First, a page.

Further, for those of us who don’t use Anki (Kitsun users), there is no streamlined process that I am aware of, on mobile.

I’m not making the blanket claim that mining is bad. I’m making the claim that it isn’t for me, and perhaps not as beneficial for high frequency items, and that it is probably more enjoyable to read when there are way fewer things you need to mine in the first place.

Yeah but I mean not while you read. That’s just a product of making flashcards and not something specific to mining.

I mean yeah I can get behind these two claims

Probably for most people. I never personally experienced that. If anything my enjoyment has dropped as I have less to mine because I lose out on the joy of learning more.

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Reading. That’s how. Once you build up enough vocab for the most frequent 2500~ words or so you can kind of just go and get vocab as it comes.


Ah, that’s an interesting perspective. I can see how that might happen.

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Apps and tools are great, and they are demonstrably fast ways to build vocabulary.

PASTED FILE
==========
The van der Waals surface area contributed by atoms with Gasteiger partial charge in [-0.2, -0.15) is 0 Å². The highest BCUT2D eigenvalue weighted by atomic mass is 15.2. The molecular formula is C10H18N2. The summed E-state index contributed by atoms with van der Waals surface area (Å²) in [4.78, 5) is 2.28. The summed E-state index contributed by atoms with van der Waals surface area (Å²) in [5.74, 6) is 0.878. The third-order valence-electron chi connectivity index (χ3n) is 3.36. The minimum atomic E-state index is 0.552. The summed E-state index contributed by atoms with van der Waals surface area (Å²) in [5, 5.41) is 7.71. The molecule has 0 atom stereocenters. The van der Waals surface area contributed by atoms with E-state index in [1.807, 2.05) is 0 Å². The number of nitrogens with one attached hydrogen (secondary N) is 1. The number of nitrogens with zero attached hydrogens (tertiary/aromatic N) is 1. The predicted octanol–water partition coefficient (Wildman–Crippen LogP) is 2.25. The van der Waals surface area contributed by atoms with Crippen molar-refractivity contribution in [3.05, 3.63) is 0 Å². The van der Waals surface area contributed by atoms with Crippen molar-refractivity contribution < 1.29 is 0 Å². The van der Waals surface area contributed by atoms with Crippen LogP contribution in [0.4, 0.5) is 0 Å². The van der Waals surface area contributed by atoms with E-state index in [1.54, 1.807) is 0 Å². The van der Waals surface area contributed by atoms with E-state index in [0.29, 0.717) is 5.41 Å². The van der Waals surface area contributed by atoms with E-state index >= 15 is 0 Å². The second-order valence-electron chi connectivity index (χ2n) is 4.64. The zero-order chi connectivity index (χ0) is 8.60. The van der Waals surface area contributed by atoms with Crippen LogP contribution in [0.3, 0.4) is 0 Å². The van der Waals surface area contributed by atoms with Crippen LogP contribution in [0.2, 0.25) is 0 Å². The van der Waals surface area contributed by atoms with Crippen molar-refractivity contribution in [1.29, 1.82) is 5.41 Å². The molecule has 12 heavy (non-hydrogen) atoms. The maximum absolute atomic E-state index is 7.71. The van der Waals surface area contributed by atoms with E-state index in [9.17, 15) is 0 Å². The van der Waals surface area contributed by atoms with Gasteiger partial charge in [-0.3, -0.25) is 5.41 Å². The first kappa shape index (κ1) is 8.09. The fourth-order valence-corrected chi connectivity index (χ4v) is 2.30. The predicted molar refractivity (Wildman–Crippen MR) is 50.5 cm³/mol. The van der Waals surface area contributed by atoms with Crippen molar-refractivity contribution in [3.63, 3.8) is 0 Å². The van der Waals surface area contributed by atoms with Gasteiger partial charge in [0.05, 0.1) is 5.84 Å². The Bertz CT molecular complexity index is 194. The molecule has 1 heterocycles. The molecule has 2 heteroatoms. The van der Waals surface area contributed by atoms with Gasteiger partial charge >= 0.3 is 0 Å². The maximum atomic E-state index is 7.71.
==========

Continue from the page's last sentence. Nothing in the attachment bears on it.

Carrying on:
But there is a lot to be said for actually, you know, using the language.

“Immersion” to me means immersing yourself, surrounding yourself with the language as much as possible: conversation and written.

It takes a lot more effort to surround yourself with the language if you don’t live in Japan, but between things like Netflix, social media, internet videos, etc., and even paid online conversation services, it’s easier than ever.

It’s not the most efficient way, but it’s how we learned our native languages. We understand little at first, mostly just letting it wash over us. Eventually, though, we understand more and more. Especially if we learn how to read (kanji) at the same time.


I started out trying to learn everything. As I’ve gotten deeper into WK, though, I’ve decided that (1) the WK method for learning kanji works better if I embrace it, and don’t confuse the issue by adding random out-of-sequence kanji through other sources, and (2) trying to learn vocabulary without the kanji is harder, because it skips a step. I’ve also reached the point where (3) my current kanji +vocabulary is (finally!) big enough to give me access to a decent amount of reading material, making it easier (and more fun) to learn organically instead of obsessively building SRS decks.


From my perspective, that’s not a feature. It encourages creation of lots of cards, but creating cards doesn’t do any good unless you actively review them. As we all know from WK, a huge number of lessons now leads to a huge load of reviews later.